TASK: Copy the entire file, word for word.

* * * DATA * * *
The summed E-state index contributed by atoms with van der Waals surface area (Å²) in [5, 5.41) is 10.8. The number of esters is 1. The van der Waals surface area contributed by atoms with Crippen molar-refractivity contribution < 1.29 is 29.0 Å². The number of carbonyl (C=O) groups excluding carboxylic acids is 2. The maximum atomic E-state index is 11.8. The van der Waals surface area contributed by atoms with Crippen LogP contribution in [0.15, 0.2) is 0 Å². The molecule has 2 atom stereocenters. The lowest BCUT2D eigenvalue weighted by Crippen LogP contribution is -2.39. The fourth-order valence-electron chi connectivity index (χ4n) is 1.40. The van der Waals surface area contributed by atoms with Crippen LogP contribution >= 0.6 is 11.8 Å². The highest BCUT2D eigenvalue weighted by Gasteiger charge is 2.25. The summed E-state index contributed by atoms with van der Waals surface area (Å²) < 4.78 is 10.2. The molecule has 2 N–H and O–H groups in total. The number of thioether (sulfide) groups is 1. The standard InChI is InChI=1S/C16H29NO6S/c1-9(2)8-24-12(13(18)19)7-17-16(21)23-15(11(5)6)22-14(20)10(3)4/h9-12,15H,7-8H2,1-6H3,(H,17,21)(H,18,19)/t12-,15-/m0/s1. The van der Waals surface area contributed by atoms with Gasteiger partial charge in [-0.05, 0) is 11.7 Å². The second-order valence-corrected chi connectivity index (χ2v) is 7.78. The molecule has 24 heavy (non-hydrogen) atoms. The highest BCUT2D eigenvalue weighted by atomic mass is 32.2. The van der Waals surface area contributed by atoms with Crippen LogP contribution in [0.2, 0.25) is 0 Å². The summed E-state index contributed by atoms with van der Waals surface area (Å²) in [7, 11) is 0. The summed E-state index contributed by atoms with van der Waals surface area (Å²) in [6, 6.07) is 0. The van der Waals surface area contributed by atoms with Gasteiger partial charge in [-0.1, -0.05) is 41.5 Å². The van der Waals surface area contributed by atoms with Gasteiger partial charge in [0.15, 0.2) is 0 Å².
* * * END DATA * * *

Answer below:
The summed E-state index contributed by atoms with van der Waals surface area (Å²) in [5, 5.41) is 10.8. The number of esters is 1. The van der Waals surface area contributed by atoms with Crippen molar-refractivity contribution < 1.29 is 29.0 Å². The number of carbonyl (C=O) groups excluding carboxylic acids is 2. The maximum atomic E-state index is 11.8. The van der Waals surface area contributed by atoms with Crippen LogP contribution in [0.15, 0.2) is 0 Å². The molecule has 2 atom stereocenters. The lowest BCUT2D eigenvalue weighted by Crippen LogP contribution is -2.39. The fourth-order valence-electron chi connectivity index (χ4n) is 1.40. The van der Waals surface area contributed by atoms with Crippen LogP contribution >= 0.6 is 11.8 Å². The highest BCUT2D eigenvalue weighted by Gasteiger charge is 2.25. The summed E-state index contributed by atoms with van der Waals surface area (Å²) < 4.78 is 10.2. The molecule has 2 N–H and O–H groups in total. The number of thioether (sulfide) groups is 1. The standard InChI is InChI=1S/C16H29NO6S/c1-9(2)8-24-12(13(18)19)7-17-16(21)23-15(11(5)6)22-14(20)10(3)4/h9-12,15H,7-8H2,1-6H3,(H,17,21)(H,18,19)/t12-,15-/m0/s1. The van der Waals surface area contributed by atoms with Gasteiger partial charge in [-0.05, 0) is 11.7 Å². The second-order valence-corrected chi connectivity index (χ2v) is 7.78. The molecule has 24 heavy (non-hydrogen) atoms. The highest BCUT2D eigenvalue weighted by atomic mass is 32.2. The van der Waals surface area contributed by atoms with Crippen LogP contribution in [0.2, 0.25) is 0 Å². The summed E-state index contributed by atoms with van der Waals surface area (Å²) in [7, 11) is 0. The summed E-state index contributed by atoms with van der Waals surface area (Å²) in [6, 6.07) is 0. The van der Waals surface area contributed by atoms with Gasteiger partial charge in [-0.1, -0.05) is 41.5 Å². The van der Waals surface area contributed by atoms with Gasteiger partial charge in [0.15, 0.2) is 0 Å².